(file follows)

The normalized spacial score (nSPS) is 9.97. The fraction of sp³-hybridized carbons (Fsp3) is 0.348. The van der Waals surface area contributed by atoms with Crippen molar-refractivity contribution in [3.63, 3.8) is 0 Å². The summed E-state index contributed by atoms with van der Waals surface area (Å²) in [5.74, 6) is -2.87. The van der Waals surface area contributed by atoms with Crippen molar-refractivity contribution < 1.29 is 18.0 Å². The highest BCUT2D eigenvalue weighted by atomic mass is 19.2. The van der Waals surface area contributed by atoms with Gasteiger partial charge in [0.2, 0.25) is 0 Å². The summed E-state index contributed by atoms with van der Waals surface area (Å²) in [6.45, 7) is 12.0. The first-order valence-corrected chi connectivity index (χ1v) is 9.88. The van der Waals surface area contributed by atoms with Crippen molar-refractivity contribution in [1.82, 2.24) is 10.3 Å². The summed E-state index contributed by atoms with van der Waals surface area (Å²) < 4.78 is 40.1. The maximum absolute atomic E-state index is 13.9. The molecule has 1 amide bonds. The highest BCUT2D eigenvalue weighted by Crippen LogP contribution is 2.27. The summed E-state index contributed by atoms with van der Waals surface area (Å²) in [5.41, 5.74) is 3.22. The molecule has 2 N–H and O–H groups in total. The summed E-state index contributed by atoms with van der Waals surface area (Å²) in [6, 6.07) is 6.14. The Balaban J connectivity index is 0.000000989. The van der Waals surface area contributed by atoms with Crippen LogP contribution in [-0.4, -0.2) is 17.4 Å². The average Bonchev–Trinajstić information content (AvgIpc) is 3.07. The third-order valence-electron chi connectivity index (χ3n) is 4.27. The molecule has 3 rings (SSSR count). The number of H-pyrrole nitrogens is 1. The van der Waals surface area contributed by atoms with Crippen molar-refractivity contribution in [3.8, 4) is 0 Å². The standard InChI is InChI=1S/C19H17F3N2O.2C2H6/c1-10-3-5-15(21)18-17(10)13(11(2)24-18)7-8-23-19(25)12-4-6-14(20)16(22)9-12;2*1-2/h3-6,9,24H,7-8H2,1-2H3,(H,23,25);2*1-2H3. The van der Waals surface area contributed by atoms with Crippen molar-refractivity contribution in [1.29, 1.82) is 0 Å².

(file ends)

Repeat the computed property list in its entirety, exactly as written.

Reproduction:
The normalized spacial score (nSPS) is 9.97. The fraction of sp³-hybridized carbons (Fsp3) is 0.348. The van der Waals surface area contributed by atoms with Crippen molar-refractivity contribution in [3.63, 3.8) is 0 Å². The summed E-state index contributed by atoms with van der Waals surface area (Å²) in [5.74, 6) is -2.87. The van der Waals surface area contributed by atoms with Crippen molar-refractivity contribution < 1.29 is 18.0 Å². The highest BCUT2D eigenvalue weighted by atomic mass is 19.2. The van der Waals surface area contributed by atoms with Gasteiger partial charge in [0.2, 0.25) is 0 Å². The summed E-state index contributed by atoms with van der Waals surface area (Å²) in [6.45, 7) is 12.0. The first-order valence-corrected chi connectivity index (χ1v) is 9.88. The van der Waals surface area contributed by atoms with Crippen molar-refractivity contribution in [1.82, 2.24) is 10.3 Å². The summed E-state index contributed by atoms with van der Waals surface area (Å²) < 4.78 is 40.1. The maximum absolute atomic E-state index is 13.9. The molecule has 1 amide bonds. The highest BCUT2D eigenvalue weighted by Crippen LogP contribution is 2.27. The summed E-state index contributed by atoms with van der Waals surface area (Å²) in [5.41, 5.74) is 3.22. The molecule has 2 N–H and O–H groups in total. The summed E-state index contributed by atoms with van der Waals surface area (Å²) in [6, 6.07) is 6.14. The Balaban J connectivity index is 0.000000989. The van der Waals surface area contributed by atoms with Crippen LogP contribution in [-0.4, -0.2) is 17.4 Å². The average Bonchev–Trinajstić information content (AvgIpc) is 3.07. The third-order valence-electron chi connectivity index (χ3n) is 4.27. The molecule has 3 rings (SSSR count). The number of H-pyrrole nitrogens is 1. The van der Waals surface area contributed by atoms with Crippen molar-refractivity contribution in [3.8, 4) is 0 Å². The standard InChI is InChI=1S/C19H17F3N2O.2C2H6/c1-10-3-5-15(21)18-17(10)13(11(2)24-18)7-8-23-19(25)12-4-6-14(20)16(22)9-12;2*1-2/h3-6,9,24H,7-8H2,1-2H3,(H,23,25);2*1-2H3. The van der Waals surface area contributed by atoms with Crippen molar-refractivity contribution in [1.29, 1.82) is 0 Å².